Yesterday afternoon, I was listening to the Wait Wait … Don’t Tell Me (“the NPR news quiz”) podcast in the car. You told me you’d rather listen to music right about the time they were starting the “bluff the listener challenge”.* I told you we’d change to music after that segment was over (because it’s sometimes really funny). The panelists were Mo Rocca, Roy Blount, Jr. and Faith Salie. You talked and sang to yourself through most of the segment, but were getting antsy near the end. I was trying to string you along until we found out which story was true, and I asked “which story did you think was the best one?” Your reply: “Um… Mo Rocca’s.”
Dude, WTF. You’re not supposed to be so aware of what’s going on around you. Frankly, it’s a little unsettling. Your Ralph Wiggum moments,** while not infrequent, are giving way to surprising insights. We’re still planning your third birthday party, and I’m worried that you’ll know me better than I know myself in just a few years. That’s probably not such a hard thing to achieve, but I figured I had until at least your late teens.
Now we just need to figure out how to get you to wake up at night when you need to pee.
UPDATE: Right after I posed this, I saw that MR had just posted the following, by Penelope Lively, on Facebook:
The lives of children are mysterious, opaque even to those who know them best. Parents, existing cheek by jowl with their offspring, feel them to be almost an extension of themselves — their bodies, their habits, their speech and mannerisms so familiar that they seem to require no further consideration. This is not so, of course; much is going on there that would be startling and alarming if decoded. Mercifully, this alternative existence of children is also impenetrable.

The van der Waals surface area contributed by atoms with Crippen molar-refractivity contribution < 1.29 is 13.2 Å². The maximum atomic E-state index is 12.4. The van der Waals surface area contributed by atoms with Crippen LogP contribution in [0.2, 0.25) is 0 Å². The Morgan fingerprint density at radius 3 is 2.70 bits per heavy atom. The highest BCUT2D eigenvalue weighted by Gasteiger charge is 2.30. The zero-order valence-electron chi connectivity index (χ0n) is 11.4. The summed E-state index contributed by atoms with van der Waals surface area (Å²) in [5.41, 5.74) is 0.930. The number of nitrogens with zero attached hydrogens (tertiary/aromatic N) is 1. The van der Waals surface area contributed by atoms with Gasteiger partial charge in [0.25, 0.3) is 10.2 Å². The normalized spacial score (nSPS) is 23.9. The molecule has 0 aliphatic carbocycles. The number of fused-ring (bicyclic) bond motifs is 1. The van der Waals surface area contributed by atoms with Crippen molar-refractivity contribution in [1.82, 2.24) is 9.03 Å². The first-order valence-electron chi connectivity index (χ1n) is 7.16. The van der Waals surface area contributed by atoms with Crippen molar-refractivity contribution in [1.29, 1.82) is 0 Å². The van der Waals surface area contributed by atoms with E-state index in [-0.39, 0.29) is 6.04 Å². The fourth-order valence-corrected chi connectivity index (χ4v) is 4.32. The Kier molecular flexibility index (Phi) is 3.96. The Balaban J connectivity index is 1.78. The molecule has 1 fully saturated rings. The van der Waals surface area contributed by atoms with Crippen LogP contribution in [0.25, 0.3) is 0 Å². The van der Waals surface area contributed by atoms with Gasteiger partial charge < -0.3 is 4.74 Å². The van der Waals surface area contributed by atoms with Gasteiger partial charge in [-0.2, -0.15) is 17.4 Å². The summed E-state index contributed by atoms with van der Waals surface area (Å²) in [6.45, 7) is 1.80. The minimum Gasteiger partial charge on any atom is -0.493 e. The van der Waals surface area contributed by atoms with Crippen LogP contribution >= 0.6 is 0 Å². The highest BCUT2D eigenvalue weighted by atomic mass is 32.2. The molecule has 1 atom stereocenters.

That would be merciful.
* This is a game where a contestant calls in and the three panelists (usually writers or commedians) describe three wacky news stories. One of them is real, and the caller’s job is to pick the right one.
** That reminds me (because of how Ralph Wiggum said, after eating some poison berries, “they taste like burning!”): later in the same ride, while we were waiting for Arica to come out of her building, you asked for and received a taste of my diet root beer. After making faces and trying to wipe your tongue off, you said “I don’t like that, daddy; that makes my tongue turn orange.” I don’t know what that means, but you were emphatic.